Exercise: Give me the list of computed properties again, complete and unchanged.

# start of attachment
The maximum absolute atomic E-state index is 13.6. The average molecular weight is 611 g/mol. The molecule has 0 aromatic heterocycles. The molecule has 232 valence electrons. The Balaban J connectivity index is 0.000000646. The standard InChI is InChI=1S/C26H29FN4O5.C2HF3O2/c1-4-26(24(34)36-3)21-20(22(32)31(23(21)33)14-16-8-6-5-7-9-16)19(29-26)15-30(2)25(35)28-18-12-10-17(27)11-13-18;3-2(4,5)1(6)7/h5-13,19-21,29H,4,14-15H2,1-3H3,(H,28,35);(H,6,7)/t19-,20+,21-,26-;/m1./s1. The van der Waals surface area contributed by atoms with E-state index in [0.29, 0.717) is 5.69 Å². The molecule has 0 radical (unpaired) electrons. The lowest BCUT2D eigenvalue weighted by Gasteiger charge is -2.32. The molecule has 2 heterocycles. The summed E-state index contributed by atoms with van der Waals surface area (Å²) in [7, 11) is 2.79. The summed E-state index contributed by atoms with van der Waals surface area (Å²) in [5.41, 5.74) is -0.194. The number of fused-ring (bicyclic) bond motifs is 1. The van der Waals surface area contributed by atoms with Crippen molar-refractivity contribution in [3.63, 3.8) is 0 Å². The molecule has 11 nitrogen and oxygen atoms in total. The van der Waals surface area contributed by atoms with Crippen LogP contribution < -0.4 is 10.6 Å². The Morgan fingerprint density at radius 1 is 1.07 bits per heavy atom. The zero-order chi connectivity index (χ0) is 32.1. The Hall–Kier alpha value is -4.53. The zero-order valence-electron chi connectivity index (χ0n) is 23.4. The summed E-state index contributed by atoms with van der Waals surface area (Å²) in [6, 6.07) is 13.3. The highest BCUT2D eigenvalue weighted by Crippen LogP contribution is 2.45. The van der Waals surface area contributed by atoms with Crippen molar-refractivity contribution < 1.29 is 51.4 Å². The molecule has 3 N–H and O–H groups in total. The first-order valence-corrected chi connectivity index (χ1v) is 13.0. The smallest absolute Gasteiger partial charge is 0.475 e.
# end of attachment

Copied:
The maximum absolute atomic E-state index is 13.6. The average molecular weight is 611 g/mol. The molecule has 0 aromatic heterocycles. The molecule has 232 valence electrons. The Balaban J connectivity index is 0.000000646. The standard InChI is InChI=1S/C26H29FN4O5.C2HF3O2/c1-4-26(24(34)36-3)21-20(22(32)31(23(21)33)14-16-8-6-5-7-9-16)19(29-26)15-30(2)25(35)28-18-12-10-17(27)11-13-18;3-2(4,5)1(6)7/h5-13,19-21,29H,4,14-15H2,1-3H3,(H,28,35);(H,6,7)/t19-,20+,21-,26-;/m1./s1. The van der Waals surface area contributed by atoms with E-state index in [0.29, 0.717) is 5.69 Å². The molecule has 0 radical (unpaired) electrons. The lowest BCUT2D eigenvalue weighted by Gasteiger charge is -2.32. The molecule has 2 heterocycles. The summed E-state index contributed by atoms with van der Waals surface area (Å²) in [7, 11) is 2.79. The summed E-state index contributed by atoms with van der Waals surface area (Å²) in [5.41, 5.74) is -0.194. The number of fused-ring (bicyclic) bond motifs is 1. The van der Waals surface area contributed by atoms with Crippen molar-refractivity contribution in [3.63, 3.8) is 0 Å². The molecule has 11 nitrogen and oxygen atoms in total. The van der Waals surface area contributed by atoms with Crippen LogP contribution < -0.4 is 10.6 Å². The Morgan fingerprint density at radius 1 is 1.07 bits per heavy atom. The zero-order chi connectivity index (χ0) is 32.1. The Hall–Kier alpha value is -4.53. The zero-order valence-electron chi connectivity index (χ0n) is 23.4. The summed E-state index contributed by atoms with van der Waals surface area (Å²) in [6, 6.07) is 13.3. The highest BCUT2D eigenvalue weighted by Crippen LogP contribution is 2.45. The van der Waals surface area contributed by atoms with Crippen molar-refractivity contribution < 1.29 is 51.4 Å². The molecule has 3 N–H and O–H groups in total. The first-order valence-corrected chi connectivity index (χ1v) is 13.0. The smallest absolute Gasteiger partial charge is 0.475 e.